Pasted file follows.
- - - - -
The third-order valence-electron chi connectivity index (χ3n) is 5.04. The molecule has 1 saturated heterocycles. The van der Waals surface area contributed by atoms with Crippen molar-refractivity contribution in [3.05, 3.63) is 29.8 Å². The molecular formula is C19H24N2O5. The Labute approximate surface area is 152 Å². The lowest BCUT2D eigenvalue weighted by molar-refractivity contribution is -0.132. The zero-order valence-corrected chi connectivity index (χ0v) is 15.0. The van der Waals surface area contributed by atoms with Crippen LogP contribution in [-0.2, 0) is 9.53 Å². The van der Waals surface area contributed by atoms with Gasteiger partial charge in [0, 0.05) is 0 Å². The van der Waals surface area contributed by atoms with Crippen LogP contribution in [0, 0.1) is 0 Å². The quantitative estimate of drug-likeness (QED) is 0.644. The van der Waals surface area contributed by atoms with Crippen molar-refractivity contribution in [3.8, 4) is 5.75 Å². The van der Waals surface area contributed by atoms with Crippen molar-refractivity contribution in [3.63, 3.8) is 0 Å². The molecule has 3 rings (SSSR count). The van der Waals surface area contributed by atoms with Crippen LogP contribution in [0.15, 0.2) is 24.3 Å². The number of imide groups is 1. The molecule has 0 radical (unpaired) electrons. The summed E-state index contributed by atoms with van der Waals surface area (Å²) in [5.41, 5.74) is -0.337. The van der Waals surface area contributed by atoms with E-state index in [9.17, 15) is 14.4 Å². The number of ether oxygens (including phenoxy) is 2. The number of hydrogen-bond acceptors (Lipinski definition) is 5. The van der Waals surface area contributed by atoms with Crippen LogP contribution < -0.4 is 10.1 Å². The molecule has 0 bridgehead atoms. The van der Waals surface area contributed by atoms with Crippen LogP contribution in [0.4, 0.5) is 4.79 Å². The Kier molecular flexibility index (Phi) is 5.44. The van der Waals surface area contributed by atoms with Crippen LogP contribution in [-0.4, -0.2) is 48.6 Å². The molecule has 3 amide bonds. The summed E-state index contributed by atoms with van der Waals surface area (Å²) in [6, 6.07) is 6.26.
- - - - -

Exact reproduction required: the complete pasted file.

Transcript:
The third-order valence-electron chi connectivity index (χ3n) is 5.04. The molecule has 1 saturated heterocycles. The van der Waals surface area contributed by atoms with Crippen molar-refractivity contribution in [3.05, 3.63) is 29.8 Å². The molecular formula is C19H24N2O5. The Labute approximate surface area is 152 Å². The lowest BCUT2D eigenvalue weighted by molar-refractivity contribution is -0.132. The zero-order valence-corrected chi connectivity index (χ0v) is 15.0. The van der Waals surface area contributed by atoms with Crippen LogP contribution in [-0.2, 0) is 9.53 Å². The van der Waals surface area contributed by atoms with Gasteiger partial charge in [0, 0.05) is 0 Å². The van der Waals surface area contributed by atoms with Crippen LogP contribution in [0, 0.1) is 0 Å². The quantitative estimate of drug-likeness (QED) is 0.644. The van der Waals surface area contributed by atoms with Crippen molar-refractivity contribution in [3.8, 4) is 5.75 Å². The van der Waals surface area contributed by atoms with Crippen molar-refractivity contribution in [3.63, 3.8) is 0 Å². The molecule has 3 rings (SSSR count). The van der Waals surface area contributed by atoms with Crippen LogP contribution in [0.15, 0.2) is 24.3 Å². The number of imide groups is 1. The molecule has 0 radical (unpaired) electrons. The summed E-state index contributed by atoms with van der Waals surface area (Å²) in [5.41, 5.74) is -0.337. The van der Waals surface area contributed by atoms with E-state index in [9.17, 15) is 14.4 Å². The number of ether oxygens (including phenoxy) is 2. The number of hydrogen-bond acceptors (Lipinski definition) is 5. The van der Waals surface area contributed by atoms with Crippen LogP contribution < -0.4 is 10.1 Å². The molecule has 0 bridgehead atoms. The van der Waals surface area contributed by atoms with Crippen LogP contribution in [0.4, 0.5) is 4.79 Å². The Kier molecular flexibility index (Phi) is 5.44. The van der Waals surface area contributed by atoms with Crippen LogP contribution in [-0.4, -0.2) is 48.6 Å². The molecule has 3 amide bonds. The summed E-state index contributed by atoms with van der Waals surface area (Å²) in [6, 6.07) is 6.26.